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I know how to simply print a text file to the printer: (See my question below the code block)

#include <stdio.h>
#include <stdlib.h>

int main ( void )
{
     FILE * Printer = fopen("LPT1", "w");
     FILE * FilePointer;
     char str[256];
     char buf[BUFSIZ];
     FilePointer = fopen("sample.txt", "r");
     if( !FilePointer )
     {
        printf("File does not exist\n");
        return -1;
     }
     while( fgets ( buf, sizeof buf, FilePointer ) != NULL ) 
     {
            fprintf(Printer, "%s", buf);
     }
         printf("\nPrinting..\n");
     fprintf(Printer, "\f");

     getch(); 
     return 0;
}

But my problem is for error catching when using this technique to print a text to printer. What if the user has no valid or usable printer at that time? I want my program to spit out something like: "Error: printer does not exist!".

Is there anything I could do with that? Thanks!

share|improve this question
    
printer is not a simple text file. You can not work like that. Try google first? –  arsane Feb 23 '12 at 16:47
    
if (Printer==NULL) /*...*/ –  kittyPL Feb 23 '12 at 16:48
    
I removed the C++ tag since this is C code. –  Mark B Feb 23 '12 at 16:57
    
I am not sure, but have you tried controlling the returning value of fprintf? It returns a negative value if it was impossible to write, so I suppose that is what happens when there is no printer. cplusplus.com/reference/clibrary/cstdio/fprintf –  Baltasarq Feb 23 '12 at 17:19
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1 Answer

up vote 2 down vote accepted

You can check if the printer is online, but only if you have access to kernel mode, if you are a printing driver or under Windows 95/98.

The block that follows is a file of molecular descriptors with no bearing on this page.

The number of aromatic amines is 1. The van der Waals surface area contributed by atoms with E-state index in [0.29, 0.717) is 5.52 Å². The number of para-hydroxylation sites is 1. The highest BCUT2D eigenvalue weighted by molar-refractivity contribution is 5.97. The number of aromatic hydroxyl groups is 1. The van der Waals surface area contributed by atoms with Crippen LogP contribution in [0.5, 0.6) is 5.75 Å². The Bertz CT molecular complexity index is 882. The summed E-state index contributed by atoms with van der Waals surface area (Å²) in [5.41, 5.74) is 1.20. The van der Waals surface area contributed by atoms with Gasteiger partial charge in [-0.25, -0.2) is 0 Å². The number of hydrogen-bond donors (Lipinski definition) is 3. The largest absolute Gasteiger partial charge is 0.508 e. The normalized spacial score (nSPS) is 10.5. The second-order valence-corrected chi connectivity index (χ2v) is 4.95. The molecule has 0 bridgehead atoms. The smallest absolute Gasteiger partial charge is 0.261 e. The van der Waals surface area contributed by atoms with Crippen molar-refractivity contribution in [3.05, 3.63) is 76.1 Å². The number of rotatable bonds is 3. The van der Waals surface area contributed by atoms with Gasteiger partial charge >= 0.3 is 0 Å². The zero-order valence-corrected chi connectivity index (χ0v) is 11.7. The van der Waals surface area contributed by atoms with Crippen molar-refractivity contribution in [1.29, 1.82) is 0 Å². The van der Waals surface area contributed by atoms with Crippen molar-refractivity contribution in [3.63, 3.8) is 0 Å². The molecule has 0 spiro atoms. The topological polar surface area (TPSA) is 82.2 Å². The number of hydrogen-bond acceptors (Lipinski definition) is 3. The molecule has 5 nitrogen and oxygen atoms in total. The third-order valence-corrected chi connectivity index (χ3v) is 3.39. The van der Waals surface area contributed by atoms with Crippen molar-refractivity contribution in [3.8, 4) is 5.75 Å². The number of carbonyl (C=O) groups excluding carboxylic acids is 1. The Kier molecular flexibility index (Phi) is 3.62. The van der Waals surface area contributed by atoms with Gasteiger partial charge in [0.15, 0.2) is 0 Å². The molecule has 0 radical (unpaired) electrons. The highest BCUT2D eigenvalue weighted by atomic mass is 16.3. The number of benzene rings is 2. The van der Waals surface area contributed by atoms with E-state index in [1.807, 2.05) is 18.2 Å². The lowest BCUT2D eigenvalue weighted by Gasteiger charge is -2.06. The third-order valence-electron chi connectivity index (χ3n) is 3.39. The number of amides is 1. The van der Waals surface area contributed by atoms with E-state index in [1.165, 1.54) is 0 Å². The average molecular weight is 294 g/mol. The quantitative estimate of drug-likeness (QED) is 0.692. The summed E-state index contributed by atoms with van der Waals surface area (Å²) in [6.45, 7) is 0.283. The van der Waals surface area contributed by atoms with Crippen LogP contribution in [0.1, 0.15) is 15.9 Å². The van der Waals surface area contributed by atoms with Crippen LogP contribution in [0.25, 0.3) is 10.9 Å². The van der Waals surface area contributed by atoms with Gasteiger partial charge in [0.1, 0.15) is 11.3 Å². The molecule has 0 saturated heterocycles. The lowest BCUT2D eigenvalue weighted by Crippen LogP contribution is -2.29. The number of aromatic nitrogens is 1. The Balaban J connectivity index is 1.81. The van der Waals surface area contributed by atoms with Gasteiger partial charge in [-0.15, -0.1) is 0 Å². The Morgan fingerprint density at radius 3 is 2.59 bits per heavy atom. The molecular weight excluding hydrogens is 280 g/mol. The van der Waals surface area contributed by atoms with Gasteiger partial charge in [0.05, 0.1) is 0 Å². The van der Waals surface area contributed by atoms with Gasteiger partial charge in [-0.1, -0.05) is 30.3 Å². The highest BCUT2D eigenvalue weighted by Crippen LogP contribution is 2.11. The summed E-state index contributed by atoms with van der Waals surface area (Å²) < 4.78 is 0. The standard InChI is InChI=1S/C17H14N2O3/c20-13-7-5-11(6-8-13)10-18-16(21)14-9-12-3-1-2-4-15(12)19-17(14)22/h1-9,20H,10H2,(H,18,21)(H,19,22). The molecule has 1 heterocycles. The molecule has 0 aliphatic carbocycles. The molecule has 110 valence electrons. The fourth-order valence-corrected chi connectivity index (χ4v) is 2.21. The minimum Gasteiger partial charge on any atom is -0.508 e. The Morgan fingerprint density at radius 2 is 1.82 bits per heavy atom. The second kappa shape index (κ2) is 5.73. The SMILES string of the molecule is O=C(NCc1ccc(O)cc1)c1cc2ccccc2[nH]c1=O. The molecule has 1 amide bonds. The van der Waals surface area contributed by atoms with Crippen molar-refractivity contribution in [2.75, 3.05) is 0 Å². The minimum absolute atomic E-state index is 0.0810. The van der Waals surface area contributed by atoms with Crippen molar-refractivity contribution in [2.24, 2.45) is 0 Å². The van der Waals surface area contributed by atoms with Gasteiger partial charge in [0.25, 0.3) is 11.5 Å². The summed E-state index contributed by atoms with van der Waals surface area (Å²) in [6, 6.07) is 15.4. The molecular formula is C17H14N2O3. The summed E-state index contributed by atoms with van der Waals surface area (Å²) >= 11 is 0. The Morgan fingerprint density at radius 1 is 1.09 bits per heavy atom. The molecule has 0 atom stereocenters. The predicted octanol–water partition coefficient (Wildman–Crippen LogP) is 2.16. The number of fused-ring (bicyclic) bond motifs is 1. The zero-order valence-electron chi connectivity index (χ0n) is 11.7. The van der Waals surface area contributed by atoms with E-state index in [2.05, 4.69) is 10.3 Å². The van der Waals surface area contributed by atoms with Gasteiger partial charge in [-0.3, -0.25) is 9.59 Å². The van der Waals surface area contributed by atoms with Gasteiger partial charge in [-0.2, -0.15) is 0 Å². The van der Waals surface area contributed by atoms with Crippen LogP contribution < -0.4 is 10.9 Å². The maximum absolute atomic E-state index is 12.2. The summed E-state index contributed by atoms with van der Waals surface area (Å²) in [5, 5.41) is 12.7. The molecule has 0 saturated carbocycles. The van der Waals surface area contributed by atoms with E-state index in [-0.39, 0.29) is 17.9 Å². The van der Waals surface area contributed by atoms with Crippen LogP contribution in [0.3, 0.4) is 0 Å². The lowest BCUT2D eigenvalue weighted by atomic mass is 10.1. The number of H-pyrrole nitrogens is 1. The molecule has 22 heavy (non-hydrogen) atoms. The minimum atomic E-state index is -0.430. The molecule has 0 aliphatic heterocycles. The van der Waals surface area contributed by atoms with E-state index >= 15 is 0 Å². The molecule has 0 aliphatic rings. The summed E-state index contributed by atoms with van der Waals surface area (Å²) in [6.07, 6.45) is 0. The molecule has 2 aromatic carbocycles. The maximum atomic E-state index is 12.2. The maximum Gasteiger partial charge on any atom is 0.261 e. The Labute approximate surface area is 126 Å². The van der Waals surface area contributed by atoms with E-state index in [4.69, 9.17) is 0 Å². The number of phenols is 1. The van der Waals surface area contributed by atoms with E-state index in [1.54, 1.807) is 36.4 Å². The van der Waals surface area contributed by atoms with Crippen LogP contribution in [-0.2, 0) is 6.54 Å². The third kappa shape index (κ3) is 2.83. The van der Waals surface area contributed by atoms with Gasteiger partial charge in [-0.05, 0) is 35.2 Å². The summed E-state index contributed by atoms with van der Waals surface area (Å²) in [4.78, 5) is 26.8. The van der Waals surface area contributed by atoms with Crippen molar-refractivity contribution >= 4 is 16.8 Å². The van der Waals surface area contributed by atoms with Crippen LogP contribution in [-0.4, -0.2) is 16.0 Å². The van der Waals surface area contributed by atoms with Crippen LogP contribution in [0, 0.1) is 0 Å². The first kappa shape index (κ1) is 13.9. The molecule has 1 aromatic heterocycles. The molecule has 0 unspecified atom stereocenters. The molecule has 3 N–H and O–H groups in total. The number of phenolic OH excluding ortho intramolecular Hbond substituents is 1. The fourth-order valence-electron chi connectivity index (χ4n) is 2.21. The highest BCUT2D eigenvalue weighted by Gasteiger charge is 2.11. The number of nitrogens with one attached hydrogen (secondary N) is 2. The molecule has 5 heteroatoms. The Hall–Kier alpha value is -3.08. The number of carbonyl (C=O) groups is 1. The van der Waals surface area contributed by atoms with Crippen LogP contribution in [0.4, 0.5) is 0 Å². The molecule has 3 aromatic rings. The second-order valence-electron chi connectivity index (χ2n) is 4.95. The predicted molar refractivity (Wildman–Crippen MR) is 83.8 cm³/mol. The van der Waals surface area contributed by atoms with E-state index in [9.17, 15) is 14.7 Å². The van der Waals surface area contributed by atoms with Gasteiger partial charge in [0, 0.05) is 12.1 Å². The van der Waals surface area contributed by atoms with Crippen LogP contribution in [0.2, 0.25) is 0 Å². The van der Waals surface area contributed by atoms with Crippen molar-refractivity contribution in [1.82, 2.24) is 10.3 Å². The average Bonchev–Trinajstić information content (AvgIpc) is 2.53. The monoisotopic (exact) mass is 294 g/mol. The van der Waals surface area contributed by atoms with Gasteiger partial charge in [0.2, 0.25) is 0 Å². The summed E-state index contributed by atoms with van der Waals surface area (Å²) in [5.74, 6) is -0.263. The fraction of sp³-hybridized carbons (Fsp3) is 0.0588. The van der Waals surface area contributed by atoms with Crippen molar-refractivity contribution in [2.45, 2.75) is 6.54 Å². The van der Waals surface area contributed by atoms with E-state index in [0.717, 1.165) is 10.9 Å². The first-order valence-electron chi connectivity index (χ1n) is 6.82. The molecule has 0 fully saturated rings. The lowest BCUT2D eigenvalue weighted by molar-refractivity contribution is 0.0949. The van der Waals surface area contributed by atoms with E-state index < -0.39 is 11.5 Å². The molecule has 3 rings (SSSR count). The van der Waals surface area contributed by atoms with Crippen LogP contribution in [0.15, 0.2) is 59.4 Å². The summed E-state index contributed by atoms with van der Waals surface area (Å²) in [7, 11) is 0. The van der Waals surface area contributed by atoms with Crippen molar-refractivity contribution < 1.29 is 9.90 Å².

Usually, the printer port address is set 0x378 (data register of parallel port). Adding one (0x379) to this gives us the address of the status register of the parallel port. bit 4 of the status register (SELECT) tells us whether the printer is online or offline. if the bit is set, then the printer is online and if its 0, the bit is offline. It can look like this :

int status;

// get status register value at 0x379
status = _inp (0x379);

if (status & 0x10) // check bit 4
{
// printer online
}
else
{
// printer offline
} 

Here are the other member of this register :

 bit 1 : DCN
 bit 3 : FAULT
 bit 4 : SELECT
 bit 5 : PAPER END
 bit 6 : ACKNOWLEDGE
 bit 7 : BUSY

It's coming from codeguru. But take note you should better use a higher interface like the printer api in WIN32 (OpenPrinter(), WritePrinter() StarDocPrinter(), StartPagePrinter(), etc.)

share|improve this answer
    
I don't believe you get access to the data-ports unless you are in kernel mode (i.e. user-level executing code can't do that) –  Jason Feb 23 '12 at 18:24
1  
@Jason I agree with you, see the first line of my answer –  Coren Feb 23 '12 at 18:27
1  
I guess when I think of "privileged user", I think of a super-user or root-type access permission, which is not the same thing as kernel-mode (i.e., a driver). In other words you can be running an executable with admin or root privileges at the OS level, but that will not change the current privileged level in the processor from user-mode to kernel-mode. –  Jason Feb 23 '12 at 18:35
    
@Jason you're right, i'll clarify this part –  Coren Feb 23 '12 at 18:40
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